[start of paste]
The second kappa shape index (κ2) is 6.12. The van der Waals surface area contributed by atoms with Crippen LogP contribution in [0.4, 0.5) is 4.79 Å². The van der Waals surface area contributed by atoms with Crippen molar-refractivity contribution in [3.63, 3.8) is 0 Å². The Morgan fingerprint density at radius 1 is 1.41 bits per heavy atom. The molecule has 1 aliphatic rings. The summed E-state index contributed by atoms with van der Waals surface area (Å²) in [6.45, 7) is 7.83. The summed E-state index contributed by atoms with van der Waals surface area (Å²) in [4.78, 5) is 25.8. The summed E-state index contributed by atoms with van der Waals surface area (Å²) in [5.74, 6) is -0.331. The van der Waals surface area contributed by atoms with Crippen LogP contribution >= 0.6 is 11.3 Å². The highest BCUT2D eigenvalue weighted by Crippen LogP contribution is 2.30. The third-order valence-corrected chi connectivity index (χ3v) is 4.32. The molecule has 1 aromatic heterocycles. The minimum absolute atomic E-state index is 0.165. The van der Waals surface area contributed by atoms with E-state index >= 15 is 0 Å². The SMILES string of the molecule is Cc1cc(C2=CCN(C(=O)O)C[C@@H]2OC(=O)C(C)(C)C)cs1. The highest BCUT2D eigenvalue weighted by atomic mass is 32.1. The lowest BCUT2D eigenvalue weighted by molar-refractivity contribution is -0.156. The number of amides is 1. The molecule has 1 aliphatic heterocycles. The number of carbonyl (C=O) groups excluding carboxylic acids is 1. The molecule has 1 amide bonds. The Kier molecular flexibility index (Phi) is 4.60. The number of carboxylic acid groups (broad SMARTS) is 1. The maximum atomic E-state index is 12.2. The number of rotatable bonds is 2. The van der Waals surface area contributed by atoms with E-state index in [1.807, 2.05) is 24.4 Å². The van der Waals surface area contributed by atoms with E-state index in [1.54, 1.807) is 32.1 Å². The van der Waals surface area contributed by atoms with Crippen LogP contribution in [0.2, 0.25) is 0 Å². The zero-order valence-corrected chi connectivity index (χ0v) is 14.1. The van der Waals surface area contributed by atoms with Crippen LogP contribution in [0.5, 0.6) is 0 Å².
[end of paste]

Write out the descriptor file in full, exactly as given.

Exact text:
The second kappa shape index (κ2) is 6.12. The van der Waals surface area contributed by atoms with Crippen LogP contribution in [0.4, 0.5) is 4.79 Å². The van der Waals surface area contributed by atoms with Crippen molar-refractivity contribution in [3.63, 3.8) is 0 Å². The Morgan fingerprint density at radius 1 is 1.41 bits per heavy atom. The molecule has 1 aliphatic rings. The summed E-state index contributed by atoms with van der Waals surface area (Å²) in [6.45, 7) is 7.83. The summed E-state index contributed by atoms with van der Waals surface area (Å²) in [4.78, 5) is 25.8. The summed E-state index contributed by atoms with van der Waals surface area (Å²) in [5.74, 6) is -0.331. The van der Waals surface area contributed by atoms with Crippen LogP contribution >= 0.6 is 11.3 Å². The highest BCUT2D eigenvalue weighted by Crippen LogP contribution is 2.30. The third-order valence-corrected chi connectivity index (χ3v) is 4.32. The molecule has 1 aromatic heterocycles. The minimum absolute atomic E-state index is 0.165. The van der Waals surface area contributed by atoms with E-state index >= 15 is 0 Å². The SMILES string of the molecule is Cc1cc(C2=CCN(C(=O)O)C[C@@H]2OC(=O)C(C)(C)C)cs1. The highest BCUT2D eigenvalue weighted by atomic mass is 32.1. The lowest BCUT2D eigenvalue weighted by molar-refractivity contribution is -0.156. The number of amides is 1. The molecule has 1 aliphatic heterocycles. The number of carbonyl (C=O) groups excluding carboxylic acids is 1. The molecule has 1 amide bonds. The Kier molecular flexibility index (Phi) is 4.60. The number of carboxylic acid groups (broad SMARTS) is 1. The maximum atomic E-state index is 12.2. The number of rotatable bonds is 2. The van der Waals surface area contributed by atoms with E-state index in [1.807, 2.05) is 24.4 Å². The van der Waals surface area contributed by atoms with E-state index in [1.54, 1.807) is 32.1 Å². The van der Waals surface area contributed by atoms with Crippen LogP contribution in [0.2, 0.25) is 0 Å². The zero-order valence-corrected chi connectivity index (χ0v) is 14.1. The van der Waals surface area contributed by atoms with Crippen LogP contribution in [0.5, 0.6) is 0 Å².